CIUDAD JUAREZ — When Stephanie Cramer started playing mariachi music in Ciudad Juárez 24 years ago, she didn’t know any other women mariachi musicians in the city.
Now a violinist and singer for Mariachi Trio México de Noche, Cramer said she had to earn acceptance from the men because she was breaking a long-standing tradition.
“They would make me cry, not only the guys in my group but the clients. They see a girl, and it was something new,” she said.
Cramer’s experience is common according to Leonor Xóchitl Pérez, founder and executive director of the Mariachi Women’s Foundation. The non-profit organization based in Los Angeles works to advance women in the genre.
When mariachi music started in central Mexico in the mid-1800s, women were expected to stay home, care for children, be quiet and demure, Pérez said.
“The one thing that I hear across all the generations of mariachi women is when they throw that grito, that yell. Oh, my God,” Pérez said. “It’s cathartic; it’s liberating. It’s something that they cannot do in their everyday lives.”
Despite the challenges, women have learned to cope and succeed. Lorena “Lilly” Sanchez, director of El Paso’s Mariachi Femenil Flores Mexicanas, said the sexism she experienced when she first started playing mariachi music 22 years ago motivated her.
“(The machismo) lit a fire for me to achieve much bigger and better things within an all-female ensemble,” Sanchez said.
She now owns, directs and is member of the all female mariachi group. Her band’s achievements include accompanying Latin music icon Juan Gabriel in Ciudad Juarez in 2015 and being featured in a Vogue Mexico article in December 2019.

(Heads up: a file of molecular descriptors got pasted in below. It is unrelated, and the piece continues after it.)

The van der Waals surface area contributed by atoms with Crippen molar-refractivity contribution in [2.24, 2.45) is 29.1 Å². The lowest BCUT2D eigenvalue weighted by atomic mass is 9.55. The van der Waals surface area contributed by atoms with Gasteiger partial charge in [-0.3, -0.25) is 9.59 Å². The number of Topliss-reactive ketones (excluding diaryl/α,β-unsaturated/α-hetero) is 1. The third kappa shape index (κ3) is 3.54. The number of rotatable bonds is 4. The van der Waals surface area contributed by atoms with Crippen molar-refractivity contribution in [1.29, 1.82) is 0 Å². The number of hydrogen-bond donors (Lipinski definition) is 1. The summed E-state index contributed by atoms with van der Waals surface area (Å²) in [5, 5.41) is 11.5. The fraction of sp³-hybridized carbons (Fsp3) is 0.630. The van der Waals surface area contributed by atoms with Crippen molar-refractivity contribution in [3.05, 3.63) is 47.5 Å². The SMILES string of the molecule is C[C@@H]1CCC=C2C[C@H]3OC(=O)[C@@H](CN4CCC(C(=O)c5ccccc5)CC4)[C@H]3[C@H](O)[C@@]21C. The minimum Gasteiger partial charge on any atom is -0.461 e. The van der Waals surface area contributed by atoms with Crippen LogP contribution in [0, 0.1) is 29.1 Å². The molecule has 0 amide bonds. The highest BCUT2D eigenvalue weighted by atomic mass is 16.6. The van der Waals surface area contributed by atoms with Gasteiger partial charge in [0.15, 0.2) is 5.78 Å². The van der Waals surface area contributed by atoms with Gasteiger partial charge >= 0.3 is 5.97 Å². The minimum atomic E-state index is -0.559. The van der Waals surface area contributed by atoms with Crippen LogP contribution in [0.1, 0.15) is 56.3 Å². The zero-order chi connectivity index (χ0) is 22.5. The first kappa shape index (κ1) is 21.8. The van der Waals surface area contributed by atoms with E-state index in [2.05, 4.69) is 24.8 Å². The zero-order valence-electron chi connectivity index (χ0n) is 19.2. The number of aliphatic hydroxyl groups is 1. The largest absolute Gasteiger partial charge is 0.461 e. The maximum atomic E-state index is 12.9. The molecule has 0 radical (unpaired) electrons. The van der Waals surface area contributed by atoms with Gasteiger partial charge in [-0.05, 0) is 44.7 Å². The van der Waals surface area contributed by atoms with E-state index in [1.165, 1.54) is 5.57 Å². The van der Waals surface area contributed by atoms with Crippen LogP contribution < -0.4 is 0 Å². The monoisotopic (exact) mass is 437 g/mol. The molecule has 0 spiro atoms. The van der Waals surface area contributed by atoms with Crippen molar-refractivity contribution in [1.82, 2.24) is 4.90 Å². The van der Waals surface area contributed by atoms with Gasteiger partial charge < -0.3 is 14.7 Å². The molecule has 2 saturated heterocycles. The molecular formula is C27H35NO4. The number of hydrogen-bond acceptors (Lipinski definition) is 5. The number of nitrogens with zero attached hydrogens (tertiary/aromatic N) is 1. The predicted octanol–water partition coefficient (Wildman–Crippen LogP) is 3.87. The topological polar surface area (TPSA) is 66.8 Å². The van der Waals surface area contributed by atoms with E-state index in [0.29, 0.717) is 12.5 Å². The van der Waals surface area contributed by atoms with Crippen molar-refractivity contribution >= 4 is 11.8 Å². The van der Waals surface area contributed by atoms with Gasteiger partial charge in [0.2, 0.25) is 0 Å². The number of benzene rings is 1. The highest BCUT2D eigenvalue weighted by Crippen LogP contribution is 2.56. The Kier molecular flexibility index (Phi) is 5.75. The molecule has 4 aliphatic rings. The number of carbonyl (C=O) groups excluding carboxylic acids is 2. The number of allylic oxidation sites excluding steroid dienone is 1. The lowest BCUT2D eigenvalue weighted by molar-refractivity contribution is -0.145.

While there is no data tracking the number of women mariachi musicians, Sanchez said she has seen more representation over the years, especially on social media.
Women mariachis are not only recognized as a key part of the emblematic Mexican music, but have redefined the way mariachi bands work.
All-female ensembles sometimes have more than one leader and allow women to have more flexible schedules so they can still have time for family and other professions Pérez said
Women have also made the signature traje de charro suit their own by replacing pants with a floor-length skirt. Some have also started wearing pants with stilettos or an off-the-shoulder Mexican blouse instead of the bolero jacket. Those in all-female ensembles often wear brightly-colored suits instead of traditional black. Sanchez said female mariachis also “look cute” by adding hair extensions, makeup, and false eyelashes.
“They are wearing different versions of dress, again as an expression of who they are and honoring… their feminine identity in a masculine world or masculine art form,” Pérez said.
Women mariachi musicians have also helped push the boundaries of the traditional repertoire of sones, polkas, and rancheras, according to Pérez. Women groups also perform popular cumbias, Chicano classics, and songs in English. Some also mix mariachi with genres like R&B and jazz.
Mariachi music programs in schools coincided in the late 1960s with the civil rights and Chicano movement which advocated for diversity and inclusion. They opened the door for women to participate in the tradition in the United States and girls now make up the majority of students in Mariachi programs in schools, according to Pérez,
“I love it. It’s amazing,” said Anais Santos, a violinist in Mariachi Estrella del Oeste, the mariachi band at Franklin High School in El Paso. “Just playing mariachi, playing your culture, you get closer to people.”
With the Latino population in the U.S. projected to nearly double in the next four decades and Mexican-Americans the largest group, a new generation of mariachis is building on tradition and helping preserve the music.
“If we’re going to really maintain our culture, women have a very important role to play in that,” Pérez said.